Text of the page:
Local Native Plant Clubs Have Deep Roots

By Staci Engman

Imagine yourself lounging in a garden that is beautiful, colorful, and lush. A symphony of chirps and tweets welcomes you as a host of birds fly about and feast on the ripened fruit of the abundant native plants. You are shaded by tree branches that sway in the cool, gentle breeze, and the air smells fresh and clean. The moment is peaceful, serene, natural, and harmonious.

Peter Beste’s garden, at his home nestled in the northeastern foothills of the Franklin Mountains, is such a garden, and a number of his plants were rescued from those very mountains. Although his exquisite front and back yards are 20 years in the making, Beste aims to teach area residents that vibrant, easy-to-maintain, economical native and adaptive plant gardens that provide shade and require very little water are possible for everyone in this region.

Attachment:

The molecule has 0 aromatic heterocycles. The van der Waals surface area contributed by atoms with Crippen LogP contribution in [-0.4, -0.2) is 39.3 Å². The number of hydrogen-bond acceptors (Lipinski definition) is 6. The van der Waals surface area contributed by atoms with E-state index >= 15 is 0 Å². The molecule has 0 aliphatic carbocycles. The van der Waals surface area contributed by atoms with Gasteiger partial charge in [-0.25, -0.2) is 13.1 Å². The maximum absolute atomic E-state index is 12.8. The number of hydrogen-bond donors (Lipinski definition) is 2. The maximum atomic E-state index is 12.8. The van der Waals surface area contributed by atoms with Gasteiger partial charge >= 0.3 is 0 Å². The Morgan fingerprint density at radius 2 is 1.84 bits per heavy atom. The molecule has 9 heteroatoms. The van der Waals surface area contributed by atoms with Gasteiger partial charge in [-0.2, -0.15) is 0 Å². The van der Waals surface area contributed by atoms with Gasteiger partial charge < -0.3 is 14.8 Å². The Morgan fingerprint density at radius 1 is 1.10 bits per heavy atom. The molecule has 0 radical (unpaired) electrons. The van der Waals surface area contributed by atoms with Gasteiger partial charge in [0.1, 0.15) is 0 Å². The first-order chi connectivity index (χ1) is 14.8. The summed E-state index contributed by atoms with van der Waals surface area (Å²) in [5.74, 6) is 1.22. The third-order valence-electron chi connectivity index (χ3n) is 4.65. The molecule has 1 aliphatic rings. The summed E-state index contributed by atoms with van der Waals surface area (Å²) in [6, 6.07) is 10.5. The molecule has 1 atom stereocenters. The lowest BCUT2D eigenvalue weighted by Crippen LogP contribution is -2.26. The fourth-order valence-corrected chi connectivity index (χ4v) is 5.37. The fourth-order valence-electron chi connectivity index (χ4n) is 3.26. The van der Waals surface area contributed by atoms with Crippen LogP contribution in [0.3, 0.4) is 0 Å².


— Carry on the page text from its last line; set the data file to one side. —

He does just that and more, as a member of both the El Paso Cactus and Rock Club (EPCRC) and the El Paso Native Plant Society (EPNPS). For 80 years, EPCRC has promoted the conservation of native cacti for their low water use and low maintenance qualities. The 42-year-old EPNPS has the same mission on behalf of native woody plants, shrubs, and trees. Each club strives to educate the public about native cacti and plants, respectively, with a particular focus on the rescue of rare cactus and plant species from areas slated for development. “We are losing more and more native habitat because of civilization encroaching on nature,” Beste says. “This is especially critical close to mountains because the number and variety of plants increases greatly in that habitat. Flat and sandy regions are not as rich in plant life. If we have to have urban sprawl it should be there.”